I believe that our task must include an attempt to completely
redesign how state government serves the people.
The Republican Caucuses have introduced several
concepts that we believe will help close the revenue gap by
stimulating job growth. These concepts are all predicated on
the proven model that reducing taxes stimulates business
growth and results in increased state revenue.
Reducing Oregon’s income tax by
doubling the income level under each bracket would provide
about $375 million in immediate tax relief. Our Legislative
Revenue Office (LRO) estimates that this action will create as
many as 20,000 new jobs. The income taxes generated by those
20,000 jobs would negate the loss in revenue resulting from
the tax bracket change.
Reducing the state income tax
withholding by 4.2 percent would put more than $100 million
directly into the private sector economy this year. LRO
estimates this change in withholding practice would result in
the creation of as many as 2,500 new jobs in the private
sector. The change would be virtually revenue neutral for the
state because any taxes due would be collected the following
April 15. Income taxes generated from the 2,500 new jobs would
be additional state revenue.
The “Main Street Incentive Program”
consists of Oregon tax credits to encourage home and business
owners to engage in immediate capital improvement projects.
The program would cost less than $200 million in tax credits
while creating nearly 6,000 private sector jobs.
According to LRO, $43.4 million in home improvement tax
credits would create more than 1,000 jobs, increase property
values by $55 million, and add $900 thousand in annual
property tax revenue. Moreover, $154.5 million in business
construction tax credits will create nearly 5,000 private
sector jobs adding $3.1 million in annual property taxes.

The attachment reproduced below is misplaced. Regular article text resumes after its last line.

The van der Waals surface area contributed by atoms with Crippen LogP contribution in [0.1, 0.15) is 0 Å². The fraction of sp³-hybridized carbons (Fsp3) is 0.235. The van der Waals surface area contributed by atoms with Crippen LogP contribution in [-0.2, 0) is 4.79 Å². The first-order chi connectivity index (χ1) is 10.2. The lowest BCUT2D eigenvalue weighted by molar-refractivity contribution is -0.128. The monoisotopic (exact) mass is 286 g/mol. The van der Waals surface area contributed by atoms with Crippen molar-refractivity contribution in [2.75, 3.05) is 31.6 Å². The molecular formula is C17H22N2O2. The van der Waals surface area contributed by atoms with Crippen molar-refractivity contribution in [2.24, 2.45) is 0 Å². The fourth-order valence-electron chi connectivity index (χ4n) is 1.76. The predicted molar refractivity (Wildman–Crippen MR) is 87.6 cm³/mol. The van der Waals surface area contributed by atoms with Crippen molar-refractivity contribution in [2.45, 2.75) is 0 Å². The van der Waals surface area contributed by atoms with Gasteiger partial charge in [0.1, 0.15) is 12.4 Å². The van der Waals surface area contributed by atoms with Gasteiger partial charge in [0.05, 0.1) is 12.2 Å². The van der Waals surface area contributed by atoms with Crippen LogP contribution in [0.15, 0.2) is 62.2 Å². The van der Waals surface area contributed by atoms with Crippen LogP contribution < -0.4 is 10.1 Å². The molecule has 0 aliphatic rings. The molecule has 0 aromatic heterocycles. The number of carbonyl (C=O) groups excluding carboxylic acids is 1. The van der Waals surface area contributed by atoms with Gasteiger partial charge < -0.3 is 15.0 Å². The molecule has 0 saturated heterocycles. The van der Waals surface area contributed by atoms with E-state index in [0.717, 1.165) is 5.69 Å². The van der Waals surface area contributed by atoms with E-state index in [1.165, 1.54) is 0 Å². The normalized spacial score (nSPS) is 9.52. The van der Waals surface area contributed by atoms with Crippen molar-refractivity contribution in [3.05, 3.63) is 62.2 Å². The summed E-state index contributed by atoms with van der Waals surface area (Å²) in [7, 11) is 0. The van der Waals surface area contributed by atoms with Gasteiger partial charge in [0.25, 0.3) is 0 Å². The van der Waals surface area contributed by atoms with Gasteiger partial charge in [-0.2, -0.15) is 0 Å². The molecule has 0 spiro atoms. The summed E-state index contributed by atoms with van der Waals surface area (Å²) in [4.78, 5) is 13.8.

Providing state matching funds to
improve airport facilities will create economic development
opportunities for local communities. By providing only $7.7
million in state funding we can leverage more than $128
million in federal funding for airport renovation projects.
The funds will create more than 2,200 immediate construction
jobs while encouraging economic growth in all areas of Oregon.
Another concept is to provide state
backed loans or loan guarantees to businesses for operating
capital during the current credit fiasco. Many solid Oregon
small businesses are struggling to maintain cash flow due to
no fault of their own. These credit-worthy businesses can
access these credit sources through Oregon chartered loaning
institutions. The revenue bonds supporting this project will
have no cost to taxpayers and are not guaranteed by Oregon
taxpayers. The program is designed to maintain Oregon small
businesses thereby sustaining Oregon jobs.
The work required to balance the next
budget is daunting. Having said that, we believe that the only
way out of this economic crisis is to create jobs and put
people back to work.
Please remember, if you don’t
stand up for rural Oregon no one will!